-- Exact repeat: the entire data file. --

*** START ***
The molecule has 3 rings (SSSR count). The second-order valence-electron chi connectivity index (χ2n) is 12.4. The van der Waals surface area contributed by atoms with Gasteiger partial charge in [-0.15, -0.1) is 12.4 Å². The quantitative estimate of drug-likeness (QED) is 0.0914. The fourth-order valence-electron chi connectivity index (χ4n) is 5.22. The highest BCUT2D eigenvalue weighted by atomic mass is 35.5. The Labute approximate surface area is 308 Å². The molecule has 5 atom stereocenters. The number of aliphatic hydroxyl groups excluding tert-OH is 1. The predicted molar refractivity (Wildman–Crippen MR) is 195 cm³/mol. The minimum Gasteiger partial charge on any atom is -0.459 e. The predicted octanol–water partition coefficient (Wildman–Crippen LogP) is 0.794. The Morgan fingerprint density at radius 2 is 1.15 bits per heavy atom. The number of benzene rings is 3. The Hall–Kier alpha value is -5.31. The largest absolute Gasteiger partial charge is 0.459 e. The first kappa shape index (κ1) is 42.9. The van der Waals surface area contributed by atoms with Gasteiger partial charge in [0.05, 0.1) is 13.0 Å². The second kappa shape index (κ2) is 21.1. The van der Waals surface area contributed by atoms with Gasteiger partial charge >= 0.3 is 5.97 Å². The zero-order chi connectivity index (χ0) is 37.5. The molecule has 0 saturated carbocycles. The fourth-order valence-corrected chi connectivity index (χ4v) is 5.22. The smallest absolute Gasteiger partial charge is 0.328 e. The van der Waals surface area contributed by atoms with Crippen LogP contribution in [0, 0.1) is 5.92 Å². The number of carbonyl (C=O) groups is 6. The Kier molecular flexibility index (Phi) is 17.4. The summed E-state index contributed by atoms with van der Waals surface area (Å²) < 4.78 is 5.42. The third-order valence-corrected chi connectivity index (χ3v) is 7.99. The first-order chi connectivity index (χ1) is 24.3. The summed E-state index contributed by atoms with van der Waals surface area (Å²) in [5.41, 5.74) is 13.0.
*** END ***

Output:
The molecule has 3 rings (SSSR count). The second-order valence-electron chi connectivity index (χ2n) is 12.4. The van der Waals surface area contributed by atoms with Gasteiger partial charge in [-0.15, -0.1) is 12.4 Å². The quantitative estimate of drug-likeness (QED) is 0.0914. The fourth-order valence-electron chi connectivity index (χ4n) is 5.22. The highest BCUT2D eigenvalue weighted by atomic mass is 35.5. The Labute approximate surface area is 308 Å². The molecule has 5 atom stereocenters. The number of aliphatic hydroxyl groups excluding tert-OH is 1. The predicted molar refractivity (Wildman–Crippen MR) is 195 cm³/mol. The minimum Gasteiger partial charge on any atom is -0.459 e. The predicted octanol–water partition coefficient (Wildman–Crippen LogP) is 0.794. The Morgan fingerprint density at radius 2 is 1.15 bits per heavy atom. The number of benzene rings is 3. The Hall–Kier alpha value is -5.31. The largest absolute Gasteiger partial charge is 0.459 e. The first kappa shape index (κ1) is 42.9. The van der Waals surface area contributed by atoms with Gasteiger partial charge in [0.05, 0.1) is 13.0 Å². The second kappa shape index (κ2) is 21.1. The van der Waals surface area contributed by atoms with Gasteiger partial charge >= 0.3 is 5.97 Å². The zero-order chi connectivity index (χ0) is 37.5. The molecule has 0 saturated carbocycles. The fourth-order valence-corrected chi connectivity index (χ4v) is 5.22. The smallest absolute Gasteiger partial charge is 0.328 e. The van der Waals surface area contributed by atoms with Crippen LogP contribution in [0, 0.1) is 5.92 Å². The number of carbonyl (C=O) groups is 6. The Kier molecular flexibility index (Phi) is 17.4. The summed E-state index contributed by atoms with van der Waals surface area (Å²) < 4.78 is 5.42. The third-order valence-corrected chi connectivity index (χ3v) is 7.99. The first-order chi connectivity index (χ1) is 24.3. The summed E-state index contributed by atoms with van der Waals surface area (Å²) in [5.41, 5.74) is 13.0.